A former IT security analyst at Sony PlayStation filed a lawsuit against the company in California on Monday, alleging gender discrimination and wrongful termination after speaking up “about discrimination against females” at the gaming giant.
Why it matters: Video game companies are under increased scrutiny for their treatment of women in an industry long dominated by men.
- The Sony suit comes amid high-profile state and federal lawsuits against “Call of Duty” maker Activision over alleged sexual misconduct and gender-based pay disparities.
- Game companies ranging from Ubisoft and Riot, to indies such as Fullbright, have faced a reckoning over women’s experiences working for them.
Driving the news: The former IT security analyst, Emma Majo, is seeking court approval to expand her effort into a class action on behalf of women who’ve worked for PlayStation in the past few years.
- The suit alleges violations of the United States’ Equal Pay Act, saying: “Sony discriminates against female employees, including those who are female and those who identify as female, in compensation and promotion and subjects them to a work culture predominated by men.”
- Majo alleges that she was ignored by a manager who only responded to men, was passed over for promotions, and was terminated this year after submitting a gender bias complaint to the company.
- She says other women at PlayStation struggled to get promoted at the same rate as men.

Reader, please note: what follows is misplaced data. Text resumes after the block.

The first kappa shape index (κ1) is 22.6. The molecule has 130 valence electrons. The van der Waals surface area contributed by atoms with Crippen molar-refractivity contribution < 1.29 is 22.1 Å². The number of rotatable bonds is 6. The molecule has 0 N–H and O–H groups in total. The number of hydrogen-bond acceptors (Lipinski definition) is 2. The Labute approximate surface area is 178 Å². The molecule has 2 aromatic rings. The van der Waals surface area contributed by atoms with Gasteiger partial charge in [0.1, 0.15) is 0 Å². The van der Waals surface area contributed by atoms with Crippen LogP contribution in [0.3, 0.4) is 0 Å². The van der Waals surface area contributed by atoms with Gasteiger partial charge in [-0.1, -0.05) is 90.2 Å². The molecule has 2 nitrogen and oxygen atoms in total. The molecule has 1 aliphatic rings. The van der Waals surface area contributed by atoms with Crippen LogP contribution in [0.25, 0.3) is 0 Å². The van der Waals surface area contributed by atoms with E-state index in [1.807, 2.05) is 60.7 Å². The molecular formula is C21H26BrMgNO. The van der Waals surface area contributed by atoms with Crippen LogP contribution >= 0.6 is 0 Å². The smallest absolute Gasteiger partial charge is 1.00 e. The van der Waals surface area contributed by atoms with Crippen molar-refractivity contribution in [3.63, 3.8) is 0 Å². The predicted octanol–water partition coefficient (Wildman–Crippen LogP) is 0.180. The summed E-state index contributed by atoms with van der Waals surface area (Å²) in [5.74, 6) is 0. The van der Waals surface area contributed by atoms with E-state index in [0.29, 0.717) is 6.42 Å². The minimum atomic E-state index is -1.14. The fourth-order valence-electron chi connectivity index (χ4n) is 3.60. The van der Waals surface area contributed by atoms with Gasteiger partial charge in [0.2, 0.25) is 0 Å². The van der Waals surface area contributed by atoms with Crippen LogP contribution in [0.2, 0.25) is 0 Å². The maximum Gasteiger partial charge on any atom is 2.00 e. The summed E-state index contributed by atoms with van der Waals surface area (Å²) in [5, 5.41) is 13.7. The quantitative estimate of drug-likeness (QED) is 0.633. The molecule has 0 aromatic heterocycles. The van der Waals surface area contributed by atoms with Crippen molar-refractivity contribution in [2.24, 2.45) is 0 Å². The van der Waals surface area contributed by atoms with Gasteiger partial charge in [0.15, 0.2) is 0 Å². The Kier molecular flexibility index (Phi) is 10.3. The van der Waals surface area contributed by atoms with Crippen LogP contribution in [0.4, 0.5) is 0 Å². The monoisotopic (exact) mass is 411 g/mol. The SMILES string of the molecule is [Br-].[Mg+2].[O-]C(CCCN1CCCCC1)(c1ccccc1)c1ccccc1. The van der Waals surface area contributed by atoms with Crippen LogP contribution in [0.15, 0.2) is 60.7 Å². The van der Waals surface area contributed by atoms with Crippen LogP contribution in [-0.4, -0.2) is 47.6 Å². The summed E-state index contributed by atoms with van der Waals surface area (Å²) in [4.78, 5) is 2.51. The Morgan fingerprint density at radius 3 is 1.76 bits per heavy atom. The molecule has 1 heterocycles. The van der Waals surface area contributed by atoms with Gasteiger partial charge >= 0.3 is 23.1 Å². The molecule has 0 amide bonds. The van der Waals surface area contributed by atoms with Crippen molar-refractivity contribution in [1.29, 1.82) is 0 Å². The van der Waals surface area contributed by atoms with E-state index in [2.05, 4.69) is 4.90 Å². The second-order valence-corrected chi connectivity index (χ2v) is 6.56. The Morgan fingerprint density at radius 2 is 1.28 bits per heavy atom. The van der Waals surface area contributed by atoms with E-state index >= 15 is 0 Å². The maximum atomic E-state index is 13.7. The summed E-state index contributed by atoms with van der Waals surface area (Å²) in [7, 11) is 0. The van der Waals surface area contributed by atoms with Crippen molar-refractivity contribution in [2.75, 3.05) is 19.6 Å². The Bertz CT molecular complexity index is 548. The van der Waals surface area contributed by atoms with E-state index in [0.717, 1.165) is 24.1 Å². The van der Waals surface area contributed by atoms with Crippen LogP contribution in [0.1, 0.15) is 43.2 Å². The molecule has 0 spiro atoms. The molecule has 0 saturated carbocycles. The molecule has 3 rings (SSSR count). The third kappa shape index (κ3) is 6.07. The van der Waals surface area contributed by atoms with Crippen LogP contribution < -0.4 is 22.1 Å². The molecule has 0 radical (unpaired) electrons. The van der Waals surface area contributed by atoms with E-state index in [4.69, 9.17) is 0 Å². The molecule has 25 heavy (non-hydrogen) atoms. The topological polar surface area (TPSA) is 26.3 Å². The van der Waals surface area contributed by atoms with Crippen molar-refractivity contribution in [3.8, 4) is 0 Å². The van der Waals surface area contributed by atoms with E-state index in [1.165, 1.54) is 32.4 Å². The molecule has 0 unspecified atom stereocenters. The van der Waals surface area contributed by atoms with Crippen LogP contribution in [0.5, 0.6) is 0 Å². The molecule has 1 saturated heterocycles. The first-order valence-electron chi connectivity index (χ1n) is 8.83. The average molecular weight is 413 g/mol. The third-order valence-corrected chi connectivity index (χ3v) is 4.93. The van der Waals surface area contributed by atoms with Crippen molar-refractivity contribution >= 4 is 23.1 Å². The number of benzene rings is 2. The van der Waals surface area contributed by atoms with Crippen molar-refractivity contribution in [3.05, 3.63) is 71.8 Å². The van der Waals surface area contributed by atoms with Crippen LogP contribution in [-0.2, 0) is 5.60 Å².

Representatives from PlayStation did not immediately respond to questions about the lawsuit.
- Majo notes in her suit that Sony says she was terminated because of the closure of an internal department, though she says she wasn’t in that department.
The big picture: Scrutiny of game companies over their treatment of women has been especially intense in California, where Sony’s U.S. headquarters is based.
- In 2018, women from LA-based Riot Games filed a class-action suit alleging gender discrimination. Activision is also based in the state.
- California’s regulatory environment affords workers and state agencies many avenues for holding companies accountable.
- The plaintiff in the PlayStation suit says she plans to invoke California’s Private Attorney General Act, which lets private citizens sue for breach of state labor laws. (Uber was sued via the same law in 2017.)
Go deeper: Read the lawsuit